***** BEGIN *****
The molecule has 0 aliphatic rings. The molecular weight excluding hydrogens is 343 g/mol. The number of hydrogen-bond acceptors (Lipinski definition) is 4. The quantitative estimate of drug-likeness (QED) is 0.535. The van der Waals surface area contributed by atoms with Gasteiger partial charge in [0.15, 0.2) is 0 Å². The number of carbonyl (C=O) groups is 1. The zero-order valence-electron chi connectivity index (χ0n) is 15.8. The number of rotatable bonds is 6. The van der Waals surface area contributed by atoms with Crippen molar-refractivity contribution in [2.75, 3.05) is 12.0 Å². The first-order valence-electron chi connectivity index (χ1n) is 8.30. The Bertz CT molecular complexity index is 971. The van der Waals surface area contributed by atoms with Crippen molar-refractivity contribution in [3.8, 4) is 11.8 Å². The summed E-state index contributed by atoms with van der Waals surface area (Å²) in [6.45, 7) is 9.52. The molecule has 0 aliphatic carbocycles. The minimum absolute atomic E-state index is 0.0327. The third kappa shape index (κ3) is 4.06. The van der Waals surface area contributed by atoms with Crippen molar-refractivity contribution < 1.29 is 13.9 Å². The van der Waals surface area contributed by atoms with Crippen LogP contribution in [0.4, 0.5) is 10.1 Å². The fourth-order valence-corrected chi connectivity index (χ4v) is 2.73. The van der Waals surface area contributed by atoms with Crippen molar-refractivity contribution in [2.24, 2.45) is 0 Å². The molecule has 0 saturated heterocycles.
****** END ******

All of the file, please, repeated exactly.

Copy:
The molecule has 0 aliphatic rings. The molecular weight excluding hydrogens is 343 g/mol. The number of hydrogen-bond acceptors (Lipinski definition) is 4. The quantitative estimate of drug-likeness (QED) is 0.535. The van der Waals surface area contributed by atoms with Gasteiger partial charge in [0.15, 0.2) is 0 Å². The number of carbonyl (C=O) groups is 1. The zero-order valence-electron chi connectivity index (χ0n) is 15.8. The number of rotatable bonds is 6. The van der Waals surface area contributed by atoms with Crippen molar-refractivity contribution in [2.75, 3.05) is 12.0 Å². The first-order valence-electron chi connectivity index (χ1n) is 8.30. The Bertz CT molecular complexity index is 971. The van der Waals surface area contributed by atoms with Crippen molar-refractivity contribution in [3.8, 4) is 11.8 Å². The summed E-state index contributed by atoms with van der Waals surface area (Å²) in [6.45, 7) is 9.52. The molecule has 0 aliphatic carbocycles. The minimum absolute atomic E-state index is 0.0327. The third kappa shape index (κ3) is 4.06. The van der Waals surface area contributed by atoms with Crippen molar-refractivity contribution < 1.29 is 13.9 Å². The van der Waals surface area contributed by atoms with Crippen LogP contribution in [0.4, 0.5) is 10.1 Å². The fourth-order valence-corrected chi connectivity index (χ4v) is 2.73. The van der Waals surface area contributed by atoms with Crippen molar-refractivity contribution in [2.24, 2.45) is 0 Å². The molecule has 0 saturated heterocycles.